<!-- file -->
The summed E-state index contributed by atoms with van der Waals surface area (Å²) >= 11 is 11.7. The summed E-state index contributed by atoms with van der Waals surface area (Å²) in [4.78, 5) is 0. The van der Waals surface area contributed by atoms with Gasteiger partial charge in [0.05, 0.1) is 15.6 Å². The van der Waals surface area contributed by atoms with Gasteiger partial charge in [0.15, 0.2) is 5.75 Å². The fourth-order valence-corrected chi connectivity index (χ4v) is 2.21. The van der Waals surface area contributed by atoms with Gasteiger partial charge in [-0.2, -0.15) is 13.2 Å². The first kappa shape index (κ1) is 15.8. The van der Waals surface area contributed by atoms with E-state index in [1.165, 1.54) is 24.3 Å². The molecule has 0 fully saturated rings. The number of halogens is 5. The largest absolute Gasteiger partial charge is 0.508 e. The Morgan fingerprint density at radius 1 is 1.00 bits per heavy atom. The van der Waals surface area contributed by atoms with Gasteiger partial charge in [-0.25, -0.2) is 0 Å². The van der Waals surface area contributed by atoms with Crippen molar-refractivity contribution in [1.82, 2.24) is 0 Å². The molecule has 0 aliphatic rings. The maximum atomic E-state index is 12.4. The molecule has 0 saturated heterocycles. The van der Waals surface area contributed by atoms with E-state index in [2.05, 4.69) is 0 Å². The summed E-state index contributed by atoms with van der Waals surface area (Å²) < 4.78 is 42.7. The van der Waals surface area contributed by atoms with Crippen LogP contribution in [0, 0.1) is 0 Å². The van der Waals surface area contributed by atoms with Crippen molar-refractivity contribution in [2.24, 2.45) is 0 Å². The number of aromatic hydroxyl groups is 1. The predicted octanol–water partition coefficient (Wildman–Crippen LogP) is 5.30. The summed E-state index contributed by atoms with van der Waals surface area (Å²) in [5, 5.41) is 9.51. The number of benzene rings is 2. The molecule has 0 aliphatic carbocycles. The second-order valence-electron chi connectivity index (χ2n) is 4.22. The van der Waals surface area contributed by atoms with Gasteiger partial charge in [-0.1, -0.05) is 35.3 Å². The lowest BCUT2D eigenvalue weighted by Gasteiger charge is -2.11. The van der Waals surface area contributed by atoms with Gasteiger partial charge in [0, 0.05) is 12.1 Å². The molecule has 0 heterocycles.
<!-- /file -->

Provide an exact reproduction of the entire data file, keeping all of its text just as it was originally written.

The summed E-state index contributed by atoms with van der Waals surface area (Å²) >= 11 is 11.7. The summed E-state index contributed by atoms with van der Waals surface area (Å²) in [4.78, 5) is 0. The van der Waals surface area contributed by atoms with Gasteiger partial charge in [0.05, 0.1) is 15.6 Å². The van der Waals surface area contributed by atoms with Gasteiger partial charge in [0.15, 0.2) is 5.75 Å². The fourth-order valence-corrected chi connectivity index (χ4v) is 2.21. The van der Waals surface area contributed by atoms with Gasteiger partial charge in [-0.2, -0.15) is 13.2 Å². The first kappa shape index (κ1) is 15.8. The van der Waals surface area contributed by atoms with E-state index in [1.165, 1.54) is 24.3 Å². The molecule has 0 fully saturated rings. The number of halogens is 5. The largest absolute Gasteiger partial charge is 0.508 e. The Morgan fingerprint density at radius 1 is 1.00 bits per heavy atom. The van der Waals surface area contributed by atoms with Gasteiger partial charge in [-0.25, -0.2) is 0 Å². The van der Waals surface area contributed by atoms with Crippen molar-refractivity contribution in [1.82, 2.24) is 0 Å². The molecule has 0 aliphatic rings. The maximum atomic E-state index is 12.4. The molecule has 0 saturated heterocycles. The van der Waals surface area contributed by atoms with E-state index in [2.05, 4.69) is 0 Å². The summed E-state index contributed by atoms with van der Waals surface area (Å²) < 4.78 is 42.7. The van der Waals surface area contributed by atoms with Crippen LogP contribution in [0, 0.1) is 0 Å². The van der Waals surface area contributed by atoms with Crippen molar-refractivity contribution in [2.24, 2.45) is 0 Å². The number of aromatic hydroxyl groups is 1. The predicted octanol–water partition coefficient (Wildman–Crippen LogP) is 5.30. The summed E-state index contributed by atoms with van der Waals surface area (Å²) in [5, 5.41) is 9.51. The number of benzene rings is 2. The molecule has 0 aliphatic carbocycles. The second-order valence-electron chi connectivity index (χ2n) is 4.22. The van der Waals surface area contributed by atoms with Gasteiger partial charge in [-0.1, -0.05) is 35.3 Å². The lowest BCUT2D eigenvalue weighted by Gasteiger charge is -2.11. The van der Waals surface area contributed by atoms with Gasteiger partial charge in [0, 0.05) is 12.1 Å². The molecule has 0 heterocycles.